I was talking with a fellow attendee from last summer’s profitable market gardening workshop in Kelowna, B.C., and he asked me how did I add value to sales at our farm this past summer.
If you are in an area with a lot of farms, and a lot of the same items for sale, you need a niche that garners attention and loyalty! Because your customers can and will go to different vendors and farms, looking for the best deal. But you can keep them happy. And it’s all in the little things that make a customer’s day and put a smile out there that does that.
Last year, when we were still in Maple Valley, Washington we ran our urban farm under the name Lahar Valley Farm, and our logo incorporated Mount Rainier into it. A bold logo caught the eye, especially at markets, with the banner behind us. With an unusual name, it struck up conversations quickly. With our current location, on our new farm we have gone back to the homestead name, Never Free Farm, and haven’t decided if this will be the new name. However, a great name, bold logo and a social media presence is some of the most important things you can do immediately.
You cannot avoid it. You don’t need to be a photography pro, nor own a fancy camera. Learn to take non-shaky photos with your phone, use a few carefully selected hashtags, and use Instagram to showcase what you grow and do! You don’t have to post a ton of photos, but keep it regular. When things catch your eye, take the time to slow down and shoot a few photos. When you have time, post them. Be who you are, let people in a bit into what goes on in your life.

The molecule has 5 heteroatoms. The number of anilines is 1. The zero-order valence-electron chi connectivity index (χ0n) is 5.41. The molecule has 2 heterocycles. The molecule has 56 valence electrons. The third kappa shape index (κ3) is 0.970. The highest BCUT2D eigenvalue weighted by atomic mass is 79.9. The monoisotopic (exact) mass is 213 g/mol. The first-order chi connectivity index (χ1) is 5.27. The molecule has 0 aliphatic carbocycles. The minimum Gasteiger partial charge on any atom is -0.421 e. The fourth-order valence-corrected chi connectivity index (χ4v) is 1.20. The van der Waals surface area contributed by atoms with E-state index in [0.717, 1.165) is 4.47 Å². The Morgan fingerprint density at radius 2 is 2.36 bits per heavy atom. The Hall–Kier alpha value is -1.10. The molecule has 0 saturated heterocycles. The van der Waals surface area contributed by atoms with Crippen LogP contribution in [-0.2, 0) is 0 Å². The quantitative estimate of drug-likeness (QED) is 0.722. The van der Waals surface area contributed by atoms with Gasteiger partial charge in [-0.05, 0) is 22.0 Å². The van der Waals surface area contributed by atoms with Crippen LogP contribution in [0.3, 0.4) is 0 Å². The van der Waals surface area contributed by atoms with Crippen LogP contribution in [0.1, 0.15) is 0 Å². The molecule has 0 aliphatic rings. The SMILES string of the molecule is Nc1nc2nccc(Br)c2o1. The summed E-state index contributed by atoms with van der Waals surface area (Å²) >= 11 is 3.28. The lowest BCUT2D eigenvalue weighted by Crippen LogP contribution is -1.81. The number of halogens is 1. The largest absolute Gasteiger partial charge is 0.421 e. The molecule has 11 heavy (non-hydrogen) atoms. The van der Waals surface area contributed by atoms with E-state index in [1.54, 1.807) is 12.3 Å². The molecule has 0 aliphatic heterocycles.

Feature fun activities for children. I cannot stress that enough. Parents love to take kids to farms, be it urban or rural. You don’t need to be a tourist trap with a petting zoo and ride on train, with inflatables and a bounce house. Rather, think Waldorf/outdoor kindergarten style where the children can run around and burn off energy, and if they pick a few strawberries, so be it. In off-season I hosted home schooling families to come out and visit. Activities involved digging for worms in our worm bin, to seeing how plants grow.
But one of my favorite things is above: painted rocks. I hosted a local rock spot (it even had its own Facebook page) for the local painted rock group in the town. Most towns or regions have a group on Facebook, and a hashtag (ours was #MVRocks and #MapleValleyRocks). People came by often to swap rocks.
These rocks lasted minutes out there! They carried our farm website on the back as well. I know similar small business who would hide painted rocks that if redeemed, would win a prize.
Other farms did similar things, such as letting children throw feed to the chickens, or open test garden days (for a local seed company). U-pick is also an idea some farms have gone to, to give a deeper connection for the families.
Build in loyalty with custom boxes:
Last year much of our business was built off Facebook posts, on our farm’s page (a fresh sheet was posted weekly with prices), and on local community pages on FB as well. With photos and clear prices, people knew how to contact us. We offered pickup in coolers, and customers could pay ahead with Paypal invoices, if they wished. Having a presence on social media also meant that customers could tag us, to share us with friends.
We didn’t have the space to run a full sale CSA but we could offer price point boxes. If a customer had $10 or $20 in their budget, we made it so, and if there was something they didn’t like, they let us know. Freshly picked, often within an hour of pickup. That is something big farms cannot offer – and they won’t get at a farmer market.
And we always tucked in a special item, be it a bit more of a veggie, to a cutting of tiny grapes, or fresh herbs. Something to let people know they are appreciated.